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Walsh advocates resolution to well crisis; capital budget allotted

State Senator Maureen Walsh. (R-College Place).
The Washington State Senate convenes for floor debate, March 8, 2017.

OLYMPIA, Washington — An agreement was reached on a bill that preserves the ability of rural property owners to drill new wells for household use. Also, State Sen. Maureen Walsh (R-College Place) says the capital budget will bring around $9 million to projects in the Walla Walla Valley.

The budget for this year will fund projects across the state. The projects include: $900,000 allotted to the City of College Place to help build a new well to replace failing wells serving the city’s water system, $335,000 from the Department of Commerce Building for the Arts that will go to the GESA Power House Theater in Walla Walla, $90,000 going to foundation and exterior repairs at the Kirkman House Museum in Walla Walla, $318,000 which will help cleanup the Scherwin Concaves site in Walla Walla, and $4.6 million will go toward repairs and maintenance to community colleges in the 16th district.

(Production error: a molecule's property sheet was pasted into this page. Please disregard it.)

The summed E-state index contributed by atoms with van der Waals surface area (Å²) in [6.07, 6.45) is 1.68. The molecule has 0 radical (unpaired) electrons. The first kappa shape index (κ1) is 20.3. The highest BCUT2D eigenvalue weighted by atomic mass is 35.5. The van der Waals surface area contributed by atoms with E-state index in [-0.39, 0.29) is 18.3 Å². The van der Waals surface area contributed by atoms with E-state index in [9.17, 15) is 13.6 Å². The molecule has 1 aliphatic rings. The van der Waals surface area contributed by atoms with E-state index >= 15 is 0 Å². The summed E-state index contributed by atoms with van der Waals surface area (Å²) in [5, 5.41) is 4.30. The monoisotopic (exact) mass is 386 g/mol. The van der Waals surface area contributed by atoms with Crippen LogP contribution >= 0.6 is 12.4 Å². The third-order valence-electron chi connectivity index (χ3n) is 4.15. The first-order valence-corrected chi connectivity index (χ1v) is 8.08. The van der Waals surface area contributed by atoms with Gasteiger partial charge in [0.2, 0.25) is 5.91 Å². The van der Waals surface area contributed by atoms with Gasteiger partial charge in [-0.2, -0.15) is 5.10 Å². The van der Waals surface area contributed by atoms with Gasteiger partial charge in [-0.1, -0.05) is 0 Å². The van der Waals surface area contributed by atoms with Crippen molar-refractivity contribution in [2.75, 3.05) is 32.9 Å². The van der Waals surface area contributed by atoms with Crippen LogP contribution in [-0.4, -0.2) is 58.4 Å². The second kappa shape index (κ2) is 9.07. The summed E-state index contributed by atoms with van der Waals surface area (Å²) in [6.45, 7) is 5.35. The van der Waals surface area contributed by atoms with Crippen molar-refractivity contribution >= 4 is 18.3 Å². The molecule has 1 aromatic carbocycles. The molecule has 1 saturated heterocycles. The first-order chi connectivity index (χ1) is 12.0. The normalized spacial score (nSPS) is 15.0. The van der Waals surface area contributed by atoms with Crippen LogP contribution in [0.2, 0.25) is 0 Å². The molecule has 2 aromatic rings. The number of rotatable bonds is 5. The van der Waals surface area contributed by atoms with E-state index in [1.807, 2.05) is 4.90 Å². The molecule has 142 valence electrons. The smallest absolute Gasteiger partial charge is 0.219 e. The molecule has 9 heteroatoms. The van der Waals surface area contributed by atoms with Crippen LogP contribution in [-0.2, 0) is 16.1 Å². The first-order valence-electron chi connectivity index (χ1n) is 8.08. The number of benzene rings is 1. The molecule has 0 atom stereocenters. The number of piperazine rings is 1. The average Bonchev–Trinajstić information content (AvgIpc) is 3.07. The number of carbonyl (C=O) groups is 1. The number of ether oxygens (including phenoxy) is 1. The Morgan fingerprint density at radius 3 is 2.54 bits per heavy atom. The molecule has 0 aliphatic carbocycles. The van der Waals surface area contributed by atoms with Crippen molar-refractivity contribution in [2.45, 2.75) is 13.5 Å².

The capital budget also provides loans around $7 million to the City of Walla Walla for improvements to Isaacs Avenue and the Sudbury Landfill.

In addition, Walsh says that finding a compromise on the water bill was difficult, but once it was reached, everything fell into place quickly.

“It was a victory for the thousands of rural families who faced ruin for lack of water, for the taxpayers across the state who would have had to assume the burden created by plummeting property values, and for everyone with something at stake in the capital budget,” Walsh said in a statement. “And it was a major relief for those of us who serve in the Legislature and had hoped we would find our way to a solution.”

The water issue was prompted by a lawsuit from environmental groups and a 2016 Supreme Court ruling in their favor, which did away with water law that allowed rural property owners to drill wells for their homes and gardens.

“Like most political compromises, our solution to the rural water crisis is imperfect, as it places unnecessary restrictions and costs on rural property owners,” says Walsh. “The final deal also requires watershed planning of the sort we already have seen in Walla Walla County.”

 

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